Although some premises diagrams may identify specific areas on the licensed premises that are designated for certain activities (such as “tasting room,” or “crush pad” for example), these designations do not limit what may actually occur within these areas (unless a license condition otherwise specifies). However, if licensees intend to make substantial physical changes to the licensed premises to facilitate expanded tasting or consumption areas within the existing licensed premises, they should submit a request for approval to the Department (pursuant to Rule 64.2), together with a new diagram (ABC-257). If wineries intend to expand their licensed premises for this purpose, they should contact their local district office to determine what is needed to accomplish this.
This guidance relates only to the privileges licensees may exercise under their ABC license. This is not intended to authorize activities that are not already permitted under any federal, state, or local licenses, authorizations, or permits. There may be restrictions on what wineries may allow in bonded areas of the facility. The Department makes no representations as to what activities may or may not be permitted in such areas, and this FAQ is not intended to authorize any activities in these areas that are not permitted by the applicable regulatory authorities. It is recommended that licenses obtain independent advice with respect to such matters.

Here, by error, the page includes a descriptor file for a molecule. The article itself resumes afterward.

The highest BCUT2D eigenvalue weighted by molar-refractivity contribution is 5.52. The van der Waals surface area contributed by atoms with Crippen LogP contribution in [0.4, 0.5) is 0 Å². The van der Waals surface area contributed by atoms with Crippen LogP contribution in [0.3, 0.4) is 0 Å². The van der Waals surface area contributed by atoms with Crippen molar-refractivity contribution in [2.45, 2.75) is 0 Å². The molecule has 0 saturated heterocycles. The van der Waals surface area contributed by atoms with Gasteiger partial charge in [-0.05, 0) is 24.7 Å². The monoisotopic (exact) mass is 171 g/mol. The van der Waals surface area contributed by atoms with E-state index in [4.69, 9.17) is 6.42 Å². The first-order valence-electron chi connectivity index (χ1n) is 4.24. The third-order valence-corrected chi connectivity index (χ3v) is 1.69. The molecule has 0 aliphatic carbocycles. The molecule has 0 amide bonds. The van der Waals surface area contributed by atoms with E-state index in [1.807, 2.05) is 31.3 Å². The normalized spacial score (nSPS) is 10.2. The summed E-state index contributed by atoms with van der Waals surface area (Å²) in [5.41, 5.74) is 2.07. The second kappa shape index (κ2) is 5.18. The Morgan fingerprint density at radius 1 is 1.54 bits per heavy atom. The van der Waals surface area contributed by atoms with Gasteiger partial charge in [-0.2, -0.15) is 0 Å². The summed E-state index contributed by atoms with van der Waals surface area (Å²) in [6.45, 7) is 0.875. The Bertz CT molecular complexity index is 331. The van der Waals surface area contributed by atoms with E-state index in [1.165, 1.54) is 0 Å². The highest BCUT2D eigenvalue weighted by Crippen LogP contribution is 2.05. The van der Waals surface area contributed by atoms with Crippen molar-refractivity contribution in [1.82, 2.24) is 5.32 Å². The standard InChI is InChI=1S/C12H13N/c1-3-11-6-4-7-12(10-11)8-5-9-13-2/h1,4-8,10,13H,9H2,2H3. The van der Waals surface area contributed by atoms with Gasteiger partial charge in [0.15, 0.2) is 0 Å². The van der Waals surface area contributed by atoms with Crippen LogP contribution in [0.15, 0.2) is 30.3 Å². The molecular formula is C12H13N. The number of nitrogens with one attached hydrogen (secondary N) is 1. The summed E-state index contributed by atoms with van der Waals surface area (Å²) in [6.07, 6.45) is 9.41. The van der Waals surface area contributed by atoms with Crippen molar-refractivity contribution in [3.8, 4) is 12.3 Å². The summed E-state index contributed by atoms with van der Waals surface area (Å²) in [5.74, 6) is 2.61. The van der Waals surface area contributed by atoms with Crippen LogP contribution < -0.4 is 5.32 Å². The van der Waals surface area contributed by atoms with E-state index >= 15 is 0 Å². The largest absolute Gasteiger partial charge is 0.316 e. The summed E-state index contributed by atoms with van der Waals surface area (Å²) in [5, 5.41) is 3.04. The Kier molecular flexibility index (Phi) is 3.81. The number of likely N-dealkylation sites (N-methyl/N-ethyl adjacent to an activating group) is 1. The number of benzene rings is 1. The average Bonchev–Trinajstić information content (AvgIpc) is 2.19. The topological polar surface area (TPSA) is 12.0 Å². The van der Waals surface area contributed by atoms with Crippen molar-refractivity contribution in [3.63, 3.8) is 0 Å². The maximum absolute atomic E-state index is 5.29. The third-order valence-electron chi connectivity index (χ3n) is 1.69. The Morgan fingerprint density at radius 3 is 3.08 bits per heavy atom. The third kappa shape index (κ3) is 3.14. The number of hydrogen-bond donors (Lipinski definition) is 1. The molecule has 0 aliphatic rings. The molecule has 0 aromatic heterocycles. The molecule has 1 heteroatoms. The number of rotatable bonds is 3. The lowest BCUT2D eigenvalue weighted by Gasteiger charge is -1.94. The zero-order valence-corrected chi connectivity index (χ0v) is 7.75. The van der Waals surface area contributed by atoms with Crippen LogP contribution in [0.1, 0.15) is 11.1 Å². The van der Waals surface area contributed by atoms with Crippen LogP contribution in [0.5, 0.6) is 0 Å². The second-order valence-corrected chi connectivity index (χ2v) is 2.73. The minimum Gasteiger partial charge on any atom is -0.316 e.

Charitable Activities and Donations
Can an ABC licensee give a portion of the proceeds or profits from the sale of alcohol to charity?
Promotions that tie a donation for charitable or fundraising purposes to the purchase of alcoholic beverages are prohibited pursuant to Business and Professions Code Section 25600. The Department is suspending enforcement of this restriction to temporarily allow ABC licensees to give a portion of sales of alcoholic beverages to charities benefiting economic victims of the COVID-19 pandemic. Such promotions shall comply with certain specific requirements:
- The donation and promotion involve a bona fide charitable organization;
- The promotion is in connection with the sale of sealed containers and does not encourage or promote the consumption of alcoholic beverages; and
- The donation and promotion do not identify, advertise, or otherwise promote or involve any retail licensee.